Tim Pawlenty at CPAC: Restoring Common Sense


Tim Pawlenty fans made a strong showing at CPAC, even allowing for the Ron Paul kids swelling their ranks.  It was easy to tell who the Ron Paul people were, because they were vibrating.

Pawlenty has a disarmingly chummy speaking style.  It was as if our beloved, somewhat geeky Uncle Tim had dropped by to give his nieces and nephews a little speech about how the world works, before packing us all into the minivan for a trip to the ball game, and maybe some frozen custard afterward.

His relaxed approach takes a bit of the edge off some fairly pointed observations, such as noting that President Obama “proved someone can deserve a Nobel Price less than Al Gore.”  He likened Obama to some sort of bizarre extra-terrestrial life form, asking “on what planet do they create jobs by taxing the people who produce jobs?”

He sees the current President’s primary skill as “being good at duping the mainstream media,” which is a much less impressive skill when you consider how badly they want to be duped by a liberal President.  It’s not hard to sell ice to the Eskimos when they show up with empty ice chests and fistfuls of cash.

Like many CPAC speakers during the Regan centennial, Pawlenty had words of praise for the Gipper, admiring how he “knew how to stare down our enemies” and “knew the price of freedom.”  Dismissing the latest media narrative comparing Obama to Reagan, Pawlenty snorted that Obama was “behaving like Jimmy Carter.”

Pawlenty built his theme around the need to restore “common sense” to an system that consumes delusions for its fuel.  “The policies of the Left encroach every day on the freedom that makes this country great,” he said.  He sees it as simple common sense to insist that “bureaucrats don’t tell us what to do.  We the people tell government what to do.”  This balance of power can only be restored by “leaders who remember where they come from, and remember what made America the greatest country in the world.” 

More of common sense would result in “less Obama nonsense.”  Speaking very slowly to emphasize his point for those who peddle nonsense, he declared, “We can’t spend more than we take in.  You can’t do it as an individual, as a family, as a business, or as a government.”  He is a strong opponent of raising the debt ceiling, pointing to his own success at bringing Minnesota under control with a record number of vetoes, and the state’s first government shutdown, when he was governor.  He supports the enforcement of fiscal restraint with a balanced budget amendment, noting that if you compare a wedding with an open bar to one where people pay for their own drinks, it won’t take long to notice which one has more drunks.

Like every Presidential hopeful to speak at CPAC except for Mitt Romney, Pawlenty called for the repeal of ObamaCare, but he wants to go further and “throw our tax code overboard.”  He thinks every member of Congress should be required to complete their own tax returns, without the assistance of a tax preparer, accountant, or lawyer.  The idea of someone like Sheila Jackson Lee of Texas being forced to do that is bound to warm even the coldest heart on a bitter winter’s day.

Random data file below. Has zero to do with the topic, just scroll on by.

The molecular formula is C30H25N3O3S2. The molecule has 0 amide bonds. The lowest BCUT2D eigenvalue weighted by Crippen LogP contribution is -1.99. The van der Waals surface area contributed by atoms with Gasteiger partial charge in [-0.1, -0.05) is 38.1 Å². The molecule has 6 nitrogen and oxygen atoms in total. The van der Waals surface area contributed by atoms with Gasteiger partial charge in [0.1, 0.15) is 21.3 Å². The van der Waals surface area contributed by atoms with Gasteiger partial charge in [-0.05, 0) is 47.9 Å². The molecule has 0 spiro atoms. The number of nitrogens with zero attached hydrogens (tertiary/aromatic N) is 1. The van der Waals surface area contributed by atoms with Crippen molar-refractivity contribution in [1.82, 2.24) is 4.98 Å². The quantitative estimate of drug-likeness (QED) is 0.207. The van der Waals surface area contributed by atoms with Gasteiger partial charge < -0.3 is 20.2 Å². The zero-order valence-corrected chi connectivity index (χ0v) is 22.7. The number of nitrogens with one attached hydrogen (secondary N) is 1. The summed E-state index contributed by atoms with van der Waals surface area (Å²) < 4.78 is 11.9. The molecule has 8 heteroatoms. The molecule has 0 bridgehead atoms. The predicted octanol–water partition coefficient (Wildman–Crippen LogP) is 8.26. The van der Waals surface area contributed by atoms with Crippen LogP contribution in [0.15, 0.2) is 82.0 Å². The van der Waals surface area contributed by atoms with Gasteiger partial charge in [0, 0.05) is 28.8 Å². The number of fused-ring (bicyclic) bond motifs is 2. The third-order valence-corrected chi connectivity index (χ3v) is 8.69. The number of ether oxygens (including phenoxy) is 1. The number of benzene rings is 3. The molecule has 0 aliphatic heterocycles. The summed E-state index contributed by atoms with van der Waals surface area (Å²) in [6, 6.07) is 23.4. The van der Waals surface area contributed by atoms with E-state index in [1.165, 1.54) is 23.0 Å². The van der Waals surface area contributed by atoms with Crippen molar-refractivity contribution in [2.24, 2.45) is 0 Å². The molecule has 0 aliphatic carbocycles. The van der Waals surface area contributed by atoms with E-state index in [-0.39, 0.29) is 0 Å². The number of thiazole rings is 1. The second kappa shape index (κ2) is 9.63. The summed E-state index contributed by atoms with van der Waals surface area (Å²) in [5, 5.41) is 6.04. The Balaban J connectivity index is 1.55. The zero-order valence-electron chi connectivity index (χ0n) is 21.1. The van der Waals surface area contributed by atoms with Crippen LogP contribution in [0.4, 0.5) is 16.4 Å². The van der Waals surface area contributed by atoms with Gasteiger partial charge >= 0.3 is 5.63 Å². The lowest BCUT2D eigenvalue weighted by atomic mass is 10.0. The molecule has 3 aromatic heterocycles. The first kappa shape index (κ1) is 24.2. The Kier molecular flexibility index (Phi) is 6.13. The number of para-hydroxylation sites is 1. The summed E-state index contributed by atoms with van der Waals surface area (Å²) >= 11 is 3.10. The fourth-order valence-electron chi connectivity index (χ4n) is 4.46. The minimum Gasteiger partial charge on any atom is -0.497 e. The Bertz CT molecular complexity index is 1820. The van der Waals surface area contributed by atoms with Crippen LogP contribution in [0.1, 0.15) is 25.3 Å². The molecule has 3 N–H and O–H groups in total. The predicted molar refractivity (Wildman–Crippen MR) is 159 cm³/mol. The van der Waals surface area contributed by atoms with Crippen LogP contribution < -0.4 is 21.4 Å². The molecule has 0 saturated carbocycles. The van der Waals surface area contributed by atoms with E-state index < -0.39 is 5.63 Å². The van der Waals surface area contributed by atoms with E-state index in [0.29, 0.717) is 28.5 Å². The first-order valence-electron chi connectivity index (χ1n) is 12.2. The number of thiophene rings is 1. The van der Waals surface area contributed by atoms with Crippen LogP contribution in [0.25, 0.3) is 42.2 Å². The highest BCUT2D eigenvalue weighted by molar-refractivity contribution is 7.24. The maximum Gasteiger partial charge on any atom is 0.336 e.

“The best thing we can do to empower people is make sure they have a good job,” Pawlenty declared, and “the private sector, not government, is the key to job creation.”  He hears the desperate cry of business groups to “reduce my costs and get government off my back.”

On foreign policy, he’s convinced that “America’s rightful place is leading the world.”  To the notion of China emerging as the dominant nation in a decade or two, he says, “No way, no how!”  He’s got no patience for those who make a fetish of the dying democracies of Europe, warning that “just because we followed Greece into democracy does not mean we have to follow them into bankruptcy.” 

Contrasting his approach with Obama’s endless apologetics and tendency to throw allies under the bus, Pawlenty said “the United States should project its image around the world with strength,” and there should be “no equivocation, no uncertainty, no daylight between ourselves and our allies around the world.”  When dealing with “bullies,” he declared, “might makes right,” and while “bullies and tyrants around the world have much to apologize for, America does not.”

Pawlenty’s speech included a number of frankly religious appeals.  He emphasized his understanding of “In God We Trust” as our national motto, and said that “we as a nation need to turn towards God, not away from God.”  That sort of talk might not be easy to sell to jittery independents, coming from someone whose religious convictions are genuine, not a disguise like the one President Obama dons when he wants to look less radical.  Pawlenty is comfortable with that challenge.  “This ain’t about easy,” he assured his audience.  “This is about rolling up our sleeves, plowing forward, and getting the job done.”  After that, Uncle Tim will drive us all to the ball game.  He had a very impressive and upbeat crowd of admirers ready to call shotgun.